Red & White with Love

Mary made this beautiful red and white sampler quilt and is planning on giving it to someone very special.  I’m not sure when she’s giving it to him, so I’m not saying who right now.  It may look like there is pink in there, but there’s not.  The outside triangles are just a red and white blender fabric; very much red with some white contrast.  And, the plain blocks in the middle are very much white with some red contrast.

You can tell how large this quilt is by how it hangs on the design wall.

Mary wanted simple and traditional quilting on this, to include piano key borders and some feathers that don’t look too “girly.”  In the following pictures you can see the blender fabrics a little better, so you’ll see more clearly the distinct red and white.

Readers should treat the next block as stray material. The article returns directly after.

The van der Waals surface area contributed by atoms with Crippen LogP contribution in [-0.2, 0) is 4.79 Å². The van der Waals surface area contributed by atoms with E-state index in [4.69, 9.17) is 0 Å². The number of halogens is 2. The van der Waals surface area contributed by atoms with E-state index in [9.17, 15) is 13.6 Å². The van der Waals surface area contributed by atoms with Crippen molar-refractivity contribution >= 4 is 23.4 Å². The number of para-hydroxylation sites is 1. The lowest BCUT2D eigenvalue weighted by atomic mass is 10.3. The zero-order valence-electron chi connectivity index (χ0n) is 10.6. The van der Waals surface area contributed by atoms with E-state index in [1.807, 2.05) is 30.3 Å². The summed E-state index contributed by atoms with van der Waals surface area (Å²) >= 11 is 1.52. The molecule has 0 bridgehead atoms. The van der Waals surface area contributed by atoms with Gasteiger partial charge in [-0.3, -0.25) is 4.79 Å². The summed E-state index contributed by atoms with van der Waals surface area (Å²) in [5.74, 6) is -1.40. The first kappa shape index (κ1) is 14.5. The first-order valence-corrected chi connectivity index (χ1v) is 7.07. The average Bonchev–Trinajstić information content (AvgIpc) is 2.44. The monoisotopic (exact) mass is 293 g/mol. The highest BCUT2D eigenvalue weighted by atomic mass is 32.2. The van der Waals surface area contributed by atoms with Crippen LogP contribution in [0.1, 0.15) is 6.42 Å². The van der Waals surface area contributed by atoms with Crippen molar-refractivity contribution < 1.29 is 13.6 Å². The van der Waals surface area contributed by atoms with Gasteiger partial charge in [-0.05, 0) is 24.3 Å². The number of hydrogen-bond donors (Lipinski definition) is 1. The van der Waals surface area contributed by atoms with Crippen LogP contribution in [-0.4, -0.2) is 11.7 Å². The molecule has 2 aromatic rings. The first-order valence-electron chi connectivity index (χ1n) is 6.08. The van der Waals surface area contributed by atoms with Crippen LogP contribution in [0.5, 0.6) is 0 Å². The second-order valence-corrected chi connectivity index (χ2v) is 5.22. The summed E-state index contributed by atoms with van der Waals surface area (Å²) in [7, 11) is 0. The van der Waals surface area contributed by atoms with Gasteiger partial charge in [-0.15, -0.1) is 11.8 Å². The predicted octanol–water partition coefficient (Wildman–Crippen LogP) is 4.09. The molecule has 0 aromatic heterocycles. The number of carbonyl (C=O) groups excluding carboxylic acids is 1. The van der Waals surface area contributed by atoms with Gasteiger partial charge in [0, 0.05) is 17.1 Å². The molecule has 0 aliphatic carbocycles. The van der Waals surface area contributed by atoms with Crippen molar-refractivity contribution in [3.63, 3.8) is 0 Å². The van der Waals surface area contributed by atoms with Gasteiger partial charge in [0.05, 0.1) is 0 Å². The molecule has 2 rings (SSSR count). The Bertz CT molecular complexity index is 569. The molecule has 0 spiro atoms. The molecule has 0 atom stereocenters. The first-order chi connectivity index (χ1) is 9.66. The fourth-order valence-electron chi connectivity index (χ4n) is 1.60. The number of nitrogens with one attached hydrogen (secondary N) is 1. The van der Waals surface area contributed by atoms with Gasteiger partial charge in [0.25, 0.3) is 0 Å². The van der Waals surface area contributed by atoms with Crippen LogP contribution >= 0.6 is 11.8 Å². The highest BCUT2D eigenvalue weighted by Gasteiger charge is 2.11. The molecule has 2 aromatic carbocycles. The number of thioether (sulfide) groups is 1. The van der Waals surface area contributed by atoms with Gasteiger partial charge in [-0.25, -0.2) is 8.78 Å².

I didn’t get too creative with the quilting, but I couldn’t resist adding some spools of thread.

And, at this point, I am stuck and cannot show you any more pictures here. Once again, my website is having a break-down with loading pictures.  My computer is running very slowly today, or maybe it’s the internet on my computer that is running slowly – I think the fact that it’s running slowly is the problem.  In any case, I’ve been working on this post for several hours now, and I give up.  You can find the rest of the pictures on my Flickr site here.